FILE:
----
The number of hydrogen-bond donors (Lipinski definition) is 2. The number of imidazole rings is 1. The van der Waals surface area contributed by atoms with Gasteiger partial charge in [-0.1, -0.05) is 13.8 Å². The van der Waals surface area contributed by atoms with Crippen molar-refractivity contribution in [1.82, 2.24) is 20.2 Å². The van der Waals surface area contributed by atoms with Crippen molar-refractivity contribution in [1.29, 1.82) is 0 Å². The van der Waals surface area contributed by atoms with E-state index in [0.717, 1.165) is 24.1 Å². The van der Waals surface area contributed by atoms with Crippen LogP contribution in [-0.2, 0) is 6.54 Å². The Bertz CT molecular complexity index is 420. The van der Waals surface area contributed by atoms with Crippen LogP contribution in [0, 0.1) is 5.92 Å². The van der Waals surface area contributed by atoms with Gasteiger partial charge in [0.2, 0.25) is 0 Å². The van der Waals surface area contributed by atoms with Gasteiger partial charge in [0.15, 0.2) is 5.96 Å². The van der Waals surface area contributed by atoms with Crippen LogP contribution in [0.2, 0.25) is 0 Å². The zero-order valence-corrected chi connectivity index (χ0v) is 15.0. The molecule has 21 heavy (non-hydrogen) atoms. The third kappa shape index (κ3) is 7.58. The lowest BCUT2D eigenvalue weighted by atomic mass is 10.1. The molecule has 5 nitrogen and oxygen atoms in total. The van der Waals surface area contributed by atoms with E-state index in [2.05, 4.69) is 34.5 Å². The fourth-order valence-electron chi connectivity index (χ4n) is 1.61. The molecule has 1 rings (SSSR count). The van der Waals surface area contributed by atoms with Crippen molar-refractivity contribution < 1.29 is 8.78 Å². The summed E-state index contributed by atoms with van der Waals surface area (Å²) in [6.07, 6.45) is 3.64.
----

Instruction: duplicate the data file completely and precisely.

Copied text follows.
The number of hydrogen-bond donors (Lipinski definition) is 2. The number of imidazole rings is 1. The van der Waals surface area contributed by atoms with Gasteiger partial charge in [-0.1, -0.05) is 13.8 Å². The van der Waals surface area contributed by atoms with Crippen molar-refractivity contribution in [1.82, 2.24) is 20.2 Å². The van der Waals surface area contributed by atoms with Crippen molar-refractivity contribution in [1.29, 1.82) is 0 Å². The van der Waals surface area contributed by atoms with E-state index in [0.717, 1.165) is 24.1 Å². The van der Waals surface area contributed by atoms with Crippen LogP contribution in [-0.2, 0) is 6.54 Å². The Bertz CT molecular complexity index is 420. The van der Waals surface area contributed by atoms with Crippen LogP contribution in [0, 0.1) is 5.92 Å². The van der Waals surface area contributed by atoms with Gasteiger partial charge in [0.2, 0.25) is 0 Å². The van der Waals surface area contributed by atoms with Gasteiger partial charge in [0.15, 0.2) is 5.96 Å². The van der Waals surface area contributed by atoms with Crippen LogP contribution in [0.2, 0.25) is 0 Å². The zero-order valence-corrected chi connectivity index (χ0v) is 15.0. The molecule has 21 heavy (non-hydrogen) atoms. The third kappa shape index (κ3) is 7.58. The lowest BCUT2D eigenvalue weighted by atomic mass is 10.1. The molecule has 5 nitrogen and oxygen atoms in total. The van der Waals surface area contributed by atoms with E-state index in [2.05, 4.69) is 34.5 Å². The fourth-order valence-electron chi connectivity index (χ4n) is 1.61. The molecule has 1 rings (SSSR count). The van der Waals surface area contributed by atoms with Crippen molar-refractivity contribution < 1.29 is 8.78 Å². The summed E-state index contributed by atoms with van der Waals surface area (Å²) in [6.07, 6.45) is 3.64.